There are so many lottery syndicates out there, that those willing to join don’t need to look around for long before finding one that meets the expectations. Assuming that no such group is suitable for your needs or you have your personal idea about how the syndicate should look, there is nothing wrong in setting up one yourself. Obviously, there are a couple of guidelines that can help you start on the right foot and keep the organization going smoothly but all of them are subject to tinkering.
The very idea of lottery syndicates is that people pool money together to make it more affordable to purchase tickets. This allows them to spend the same amount of money while buying additional tickets, with the only downside being the fact that you have to split the jackpot if the group wins. It is a small price to pay given the fact that the odds of winning are remote, but nevertheless this is something to take into account from the very beginning.
In order to prevent any unpleasant situations, people are advised to be careful when setting up a lottery syndicate and be very scrupulous. The first step is to select your team and start playing right away and it is entirely up to the one who creates the syndicate to choose his colleagues. One way of doing this is by allowing only people from the inner circle, such as relatives, close friends and acquaintances to join.
The advantage is that you can put your trust into these people, but on the flip side, you would have fewer players which translates into less money being pooled together. Assuming you welcome strangers your lottery syndicates, it is even more important to be very strict about the terms and conditions. It can never be too safe and that’s why it is recommended to set the ground rules and create some official papers that all members are supposed to sign.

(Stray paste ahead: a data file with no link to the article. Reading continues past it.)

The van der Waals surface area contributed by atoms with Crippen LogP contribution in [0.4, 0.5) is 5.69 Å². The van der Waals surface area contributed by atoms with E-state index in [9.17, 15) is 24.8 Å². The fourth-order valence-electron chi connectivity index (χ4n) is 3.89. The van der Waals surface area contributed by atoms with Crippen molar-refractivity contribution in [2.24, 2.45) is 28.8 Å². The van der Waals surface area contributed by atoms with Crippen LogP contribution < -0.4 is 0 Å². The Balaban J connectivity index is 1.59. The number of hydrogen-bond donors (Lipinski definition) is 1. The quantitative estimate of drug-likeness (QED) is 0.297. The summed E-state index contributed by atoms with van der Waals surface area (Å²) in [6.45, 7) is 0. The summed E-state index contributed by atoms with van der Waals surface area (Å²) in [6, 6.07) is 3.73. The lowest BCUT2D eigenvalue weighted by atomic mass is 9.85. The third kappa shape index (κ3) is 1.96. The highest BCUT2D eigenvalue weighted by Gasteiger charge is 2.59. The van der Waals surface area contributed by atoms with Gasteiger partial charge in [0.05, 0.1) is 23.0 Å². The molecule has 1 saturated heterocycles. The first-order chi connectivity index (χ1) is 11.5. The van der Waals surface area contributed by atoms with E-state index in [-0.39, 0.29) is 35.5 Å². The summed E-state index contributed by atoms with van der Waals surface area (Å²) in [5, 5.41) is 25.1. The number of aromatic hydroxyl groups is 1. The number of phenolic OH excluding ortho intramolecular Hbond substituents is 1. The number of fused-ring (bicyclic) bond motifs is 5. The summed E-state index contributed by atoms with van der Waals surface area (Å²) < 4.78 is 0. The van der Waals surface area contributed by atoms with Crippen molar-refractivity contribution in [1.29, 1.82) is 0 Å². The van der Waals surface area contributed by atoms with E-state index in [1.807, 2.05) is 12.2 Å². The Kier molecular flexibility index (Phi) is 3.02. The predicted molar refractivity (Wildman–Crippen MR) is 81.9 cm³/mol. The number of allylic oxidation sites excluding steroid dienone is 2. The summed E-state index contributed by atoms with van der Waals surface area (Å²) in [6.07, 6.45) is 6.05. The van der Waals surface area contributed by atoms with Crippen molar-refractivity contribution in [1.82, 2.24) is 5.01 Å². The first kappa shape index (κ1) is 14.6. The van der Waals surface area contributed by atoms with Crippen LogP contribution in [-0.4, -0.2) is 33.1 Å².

There are plenty of websites out there who offer practical syndicate kits for those who want to start from scratch, so help yourself to one. It is also the duty of the one who leads the syndicate to see how errands are assigned, so that all members have the same duties and privileges. If the rules are coherent and all the players in the syndicate agree to them, nobody will have to take care of too many chores and the entire group will be content.
It goes without saying that if the syndicate ends up winning the main prize, all the members in the group will have to enjoy a fair share. The question is what to do with second-tier prizes, which are by definition considerably lower and wouldn’t make rich the members if divided equally. Some lottery syndicates consider that it is better to use this money to purchase more tickets, others stick to the rules and split these prizes as well. Regardless of the choice, make sure all the members agree from the start.